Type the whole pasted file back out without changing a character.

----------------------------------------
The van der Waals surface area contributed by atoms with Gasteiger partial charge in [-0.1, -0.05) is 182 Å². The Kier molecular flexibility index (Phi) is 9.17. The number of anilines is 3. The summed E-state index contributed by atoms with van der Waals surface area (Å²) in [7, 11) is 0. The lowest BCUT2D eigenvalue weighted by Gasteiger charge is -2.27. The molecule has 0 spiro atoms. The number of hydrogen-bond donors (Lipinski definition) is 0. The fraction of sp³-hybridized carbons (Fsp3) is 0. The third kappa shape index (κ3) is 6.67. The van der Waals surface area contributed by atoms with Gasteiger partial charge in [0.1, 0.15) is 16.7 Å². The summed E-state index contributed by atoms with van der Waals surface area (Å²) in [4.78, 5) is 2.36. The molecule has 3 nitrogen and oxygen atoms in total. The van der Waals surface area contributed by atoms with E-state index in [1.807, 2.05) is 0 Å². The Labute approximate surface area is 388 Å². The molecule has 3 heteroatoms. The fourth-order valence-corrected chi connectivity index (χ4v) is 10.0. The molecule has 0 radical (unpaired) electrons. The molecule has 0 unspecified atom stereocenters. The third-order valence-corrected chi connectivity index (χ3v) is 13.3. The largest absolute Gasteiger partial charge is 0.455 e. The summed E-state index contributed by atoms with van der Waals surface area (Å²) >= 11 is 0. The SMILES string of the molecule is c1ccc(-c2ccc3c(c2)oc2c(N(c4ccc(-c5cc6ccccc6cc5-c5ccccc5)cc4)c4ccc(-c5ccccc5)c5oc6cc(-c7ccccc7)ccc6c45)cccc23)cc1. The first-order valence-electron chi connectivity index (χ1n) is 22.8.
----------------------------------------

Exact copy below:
The van der Waals surface area contributed by atoms with Gasteiger partial charge in [-0.1, -0.05) is 182 Å². The Kier molecular flexibility index (Phi) is 9.17. The number of anilines is 3. The summed E-state index contributed by atoms with van der Waals surface area (Å²) in [7, 11) is 0. The lowest BCUT2D eigenvalue weighted by Gasteiger charge is -2.27. The molecule has 0 spiro atoms. The number of hydrogen-bond donors (Lipinski definition) is 0. The fraction of sp³-hybridized carbons (Fsp3) is 0. The third kappa shape index (κ3) is 6.67. The van der Waals surface area contributed by atoms with Gasteiger partial charge in [0.1, 0.15) is 16.7 Å². The summed E-state index contributed by atoms with van der Waals surface area (Å²) in [4.78, 5) is 2.36. The molecule has 3 nitrogen and oxygen atoms in total. The van der Waals surface area contributed by atoms with E-state index in [1.807, 2.05) is 0 Å². The Labute approximate surface area is 388 Å². The molecule has 3 heteroatoms. The fourth-order valence-corrected chi connectivity index (χ4v) is 10.0. The molecule has 0 radical (unpaired) electrons. The molecule has 0 unspecified atom stereocenters. The third-order valence-corrected chi connectivity index (χ3v) is 13.3. The largest absolute Gasteiger partial charge is 0.455 e. The summed E-state index contributed by atoms with van der Waals surface area (Å²) >= 11 is 0. The SMILES string of the molecule is c1ccc(-c2ccc3c(c2)oc2c(N(c4ccc(-c5cc6ccccc6cc5-c5ccccc5)cc4)c4ccc(-c5ccccc5)c5oc6cc(-c7ccccc7)ccc6c45)cccc23)cc1. The first-order valence-electron chi connectivity index (χ1n) is 22.8.